Governor Orders State Offices Closed Ahead of Storm
For updates on road and traffic conditions in Massachusetts, drivers can dial 511 before heading out onto the roadways and select a route to hear real-time conditions; go to www.mass511.com for real-time traffic and incident advisory information; follow @MassDOT to receive regular updates and download MassDOT's GoTime mobile app and view real-time traffic conditions before setting out on the road.
Other important winter driving tips include:
- Clear snow and ice from all windows and lights, even the hood and roof, before driving, (start with the tailpipe).
- Leave plenty of room for stopping.
- Remember that the posted speed limits are for dry pavement.
- Use brakes carefully. Brake early. Pump brakes as you prepare to come to a full stop. It takes more time and distance to stop in adverse conditions.
- Bridge decks freeze before roadway surfaces leading up to them due to the difference in the exposure to air.
- Leave room for maintenance vehicles and plows – stay back at least 200 feet and don’t pass on the right.
- Seat belts should be worn at all times – it's the law.
- Most importantly, please travel at slow speeds.
Pittsfield Fire Chief Robert Czerwinski issued the following tips to protect homes from fire.
If you are using a portable heater:
• Make sure the heater has an automatic shut-off so if it tips over, it shuts off.
• Keep anything that can burn such bedding, clothing and curtains at least 3 feet from the heater.
• Plug portable heaters directly into wall outlets. Never use an extension cord or power strip.
• Turn heaters off when you go to bed or leave the room.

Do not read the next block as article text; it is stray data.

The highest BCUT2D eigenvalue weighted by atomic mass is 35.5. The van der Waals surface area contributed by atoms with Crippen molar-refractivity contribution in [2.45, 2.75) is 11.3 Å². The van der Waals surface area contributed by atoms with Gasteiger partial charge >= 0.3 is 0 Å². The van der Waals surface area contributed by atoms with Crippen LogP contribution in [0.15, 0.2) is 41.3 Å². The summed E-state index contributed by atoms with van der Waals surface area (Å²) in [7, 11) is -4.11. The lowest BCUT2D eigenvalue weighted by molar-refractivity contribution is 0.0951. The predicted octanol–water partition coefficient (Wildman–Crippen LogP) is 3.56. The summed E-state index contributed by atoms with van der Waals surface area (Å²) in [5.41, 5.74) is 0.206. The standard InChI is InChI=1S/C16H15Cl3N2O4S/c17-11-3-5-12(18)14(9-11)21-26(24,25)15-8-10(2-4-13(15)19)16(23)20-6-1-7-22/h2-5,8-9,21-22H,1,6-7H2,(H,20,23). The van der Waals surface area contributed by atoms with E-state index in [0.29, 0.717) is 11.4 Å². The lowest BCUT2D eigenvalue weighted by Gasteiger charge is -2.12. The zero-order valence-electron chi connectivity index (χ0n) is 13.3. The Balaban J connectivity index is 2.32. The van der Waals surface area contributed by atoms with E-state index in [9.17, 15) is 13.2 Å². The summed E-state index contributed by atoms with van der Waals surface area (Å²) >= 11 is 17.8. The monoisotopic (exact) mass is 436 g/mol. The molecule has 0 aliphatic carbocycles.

If you are using a fireplace:
• Keep a glass or metal screen in front of the fireplace to prevent embers or sparks from jumping out and starting a fire.
• Do not burn paper in your fireplace.
• Before you go to sleep or leave your home put the fire out completely.
• Put ashes in a metal container with a lid. Store the container outside at least 3 feet from your home.
If you are using a wood stove:
• Have your chimney inspected and cleaned each year by a professional.
• Keep anything that can burn at least 3 feet from the stove.
• Do not burn paper in your wood stove.
• Before you go to sleep or leave your home, put the fire out completely.
Do not use candles, sterno cans or any other open flames to heat your home.
When heating your home, you need to be aware of carbon monoxide. Carbon monoxide, also known as CO, is called the “invisible killer” because it’s a colorless, odorless, and poisonous gas. More than 150 people in the U.S. die every year from accidental CO poisoning from generators or fuel-burning appliances such as furnaces, stoves, water heaters and fireplaces. Breathing carbon monoxide at high levels can kill you.
Put CO alarms inside your home to provide an early warning of increasing CO levels. These alarms should be placed in a central location outside each sleeping area and on every level of your home.
As always, make sure you have a smoke alarm on every level of your home, inside bedrooms and outside sleeping areas. Test your alarms every month. Have a home fire escape plan and practice your plan at least twice a year. Make sure everyone knows how to escape your home if there is a fire.
With the approaching snowstorm and all through the winter months, it is also important to remember to clean out around your neighborhood fire hydrants. Precious time that can be used to mount a fire attack is often lost due to our inability to find fire hydrant that buried under snow. Fire Chief Czerwinski recommends cleaning out a three (3) foot radius around all fire hydrants. This will provide ample access for a firefighter to attach hoses to the hydrant and allow space to walk and work around.
Support Local NewsWe show up at hurricanes, budget meetings, high school games, accidents, fires and community events. We show up at celebrations and tragedies and everything in between. We show up so our readers can learn about pivotal events that affect their communities and their lives.
How important is local news to you? You can support independent, unbiased journalism and help iBerkshires grow for as a little as the cost of a cup of coffee a week.
|iBerkshires.com welcomes critical, respectful dialogue; please keep comments focused on the issues and not on personalities. Profanity, obscenity, racist language and harassment are not allowed. iBerkshires reserves the right to ban commenters or remove commenting on any article at any time. Concerns may be sent to firstname.lastname@example.org.|